SD Drug-Induced Teeth Discoloration Causes and Treatment Options

Drug-Induced Teeth Discoloration: Causes and Treatment Options

Tooth discoloration is a common dental issue that may occur due to several causes, including medications. The good news is that most drug-induced stains are treatable and preventable.

Let’s check what kinds of drugs may cause stained teeth and what you can do to keep your pearly whites healthy and looking their best.

Types of Teeth Staining

To understand tooth discoloration better, let us first discuss the different categories of staining.

Extrinsic tooth discoloration refers to stains that are only affecting the enamel. This is commonly caused by food, drinks, and smoking.

Intrinsic types of staining involve the inner part of the tooth, which makes it more difficult to remove manually using over the counter cleaning and whitening products. Unlike the usual yellowish color, it looks grayish. Tooth decay, excessive fluoride, or any tooth injury commonly cause intrinsic tooth discoloration.

For older people, it is normal to have stained teeth. Once the enamel starts to wear out, it will leave a yellow appearance. In most cases, age-related staining is also induced by both extrinsic and intrinsic factors.

So where can we classify medications? Drugs used locally or systemically are directly linked with both extrinsic and intrinsic tooth discoloration. These medications often contain chromogens, a substance that converts into a dye or other colored compounds. Depending on where these chromogens are deposited, that’s the only time the type of staining involved can be determined.

Which Drugs Commonly Cause Intrinsic Tooth Discoloration?

Medications that stain the outer surface of your teeth may be caused by metallic or non-metallic products. These will cause superficial stains that can be removed via professional cleaning.

Drugs and Oral Solutions Causing Metallic Stains:

While the exact mechanisms of the processes involved in teeth staining remain unclear, it is believed that when metals interact with dental plaque, their sulfide salts will cause stains.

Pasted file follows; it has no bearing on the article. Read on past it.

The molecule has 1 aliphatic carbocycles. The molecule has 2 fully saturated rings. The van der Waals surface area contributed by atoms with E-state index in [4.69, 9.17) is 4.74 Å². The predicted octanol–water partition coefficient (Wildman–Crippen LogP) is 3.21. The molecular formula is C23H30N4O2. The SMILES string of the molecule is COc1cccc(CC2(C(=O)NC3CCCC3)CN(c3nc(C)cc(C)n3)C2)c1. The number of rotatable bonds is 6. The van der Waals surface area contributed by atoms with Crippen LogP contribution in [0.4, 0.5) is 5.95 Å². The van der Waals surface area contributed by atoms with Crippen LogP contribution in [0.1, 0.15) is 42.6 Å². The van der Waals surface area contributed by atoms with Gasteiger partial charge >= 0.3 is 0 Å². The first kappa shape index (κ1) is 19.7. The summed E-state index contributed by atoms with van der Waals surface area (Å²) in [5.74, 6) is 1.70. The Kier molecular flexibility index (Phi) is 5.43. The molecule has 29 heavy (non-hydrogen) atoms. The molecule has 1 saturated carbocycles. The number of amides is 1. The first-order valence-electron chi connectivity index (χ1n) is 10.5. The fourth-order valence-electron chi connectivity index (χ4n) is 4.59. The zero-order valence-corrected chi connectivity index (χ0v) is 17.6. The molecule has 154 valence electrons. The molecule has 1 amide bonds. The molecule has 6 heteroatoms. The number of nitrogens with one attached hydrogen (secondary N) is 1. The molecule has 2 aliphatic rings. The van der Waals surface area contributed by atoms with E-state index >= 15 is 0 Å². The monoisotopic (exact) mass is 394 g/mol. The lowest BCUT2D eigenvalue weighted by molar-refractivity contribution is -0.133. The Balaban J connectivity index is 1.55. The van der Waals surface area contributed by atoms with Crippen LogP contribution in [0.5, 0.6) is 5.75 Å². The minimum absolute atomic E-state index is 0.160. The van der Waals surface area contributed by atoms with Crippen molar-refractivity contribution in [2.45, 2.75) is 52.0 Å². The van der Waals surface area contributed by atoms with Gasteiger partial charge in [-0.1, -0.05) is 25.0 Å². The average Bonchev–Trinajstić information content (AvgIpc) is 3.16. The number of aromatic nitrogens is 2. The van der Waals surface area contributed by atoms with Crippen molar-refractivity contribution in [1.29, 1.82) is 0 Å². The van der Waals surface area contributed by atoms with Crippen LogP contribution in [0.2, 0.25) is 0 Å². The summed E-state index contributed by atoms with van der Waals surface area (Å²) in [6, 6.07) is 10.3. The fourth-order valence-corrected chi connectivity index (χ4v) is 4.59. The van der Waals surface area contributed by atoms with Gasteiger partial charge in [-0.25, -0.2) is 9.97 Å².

• Drugs containing metallic compounds such as iron supplements may cause a dark brown to black discoloration.
  • Users of mouth rinses with copper salts often complain of greenish teeth.
  • Potassium permanganate mouthwash, which is used to treat oral candidiasis, causes violet-black stains.
  • While fluoride supplements are helpful in the prevention of dental cavities, when taken excessively, it can cause defective tooth mineralization or dental fluorosis, which is characterized by brown-colored teeth. Stannous fluoride mouthwash, a popular desensitizing agent, will also yield brown stains in the teeth.

Drugs and Oral Solutions Causing Non-metallic Stains:

  • Antiseptic mouthwashes like Chlorhexidine can produce a brownish stain among people with plaque-covered teeth.
  • Other antimicrobial agents, such as Amoxicillin-Clavulanic Acid and Linezolid, are said to cause pseudo-discoloration.
  • Glibenclamide, which treats neonates with diabetes, may also cause staining because the ingested chromogens precipitate onto the dental surface.

Several drugs may also cause intrinsic tooth discoloration. The staining may occur before or after the formation and eruption of teeth.

Tetracycline and Its Derivatives

These broad-spectrum antibiotics can cause tooth discoloration when given during the formation of teeth. The most critical time during which tetracycline can be incorporated into baby or milk teeth is from 4 months in utero to 5 months after birth. They can also stain permanent teeth from 4 months postpartum to 7 years old.

Therefore, tetracycline should not be given to expectant and lactating mothers or children below 8 years old, unless required. The type and severity of antibiotic teeth stain depends on the type of tetracycline used, its dose, and the duration of exposure. A drug dose of more than 3 grams or when use exceeds 10 days often can cause teeth staining.

Minocycline and Doxycycline react with the glycoproteins of the dental pellicle, a protein film that coats the tooth enamel to help prevent the deposition of salivary calcium phosphate, which increases one’s risk of periodontitis. This interaction causes oxidation and produces stains when exposed to bacteria or sunlight.


Infants treated with Ciprofloxacin for Klebsiella infection had decalcification and greenish stains on the teeth.

These are just some of the most common drugs that may cause stained teeth. Do not forget that these medications can be sold under a different brand name depending on the manufacturer or your location. Check the labels carefully or ask your doctor.

What Can You Do to Get Rid of These Stains?

A visit to your prescribing physician may be necessary. If your condition will allow, you might be given an alternative drug.

While there are several over-the-counter teeth whitening products available, in-office treatment with a dentist remains to be one of the best options for antibiotic teeth stain removal. Get regular dental cleanings with a holistic dentist in Durango, CO to help reduce the appearance of tints and spots. Contact Sunrise Dentistry at (970) 247-3303.

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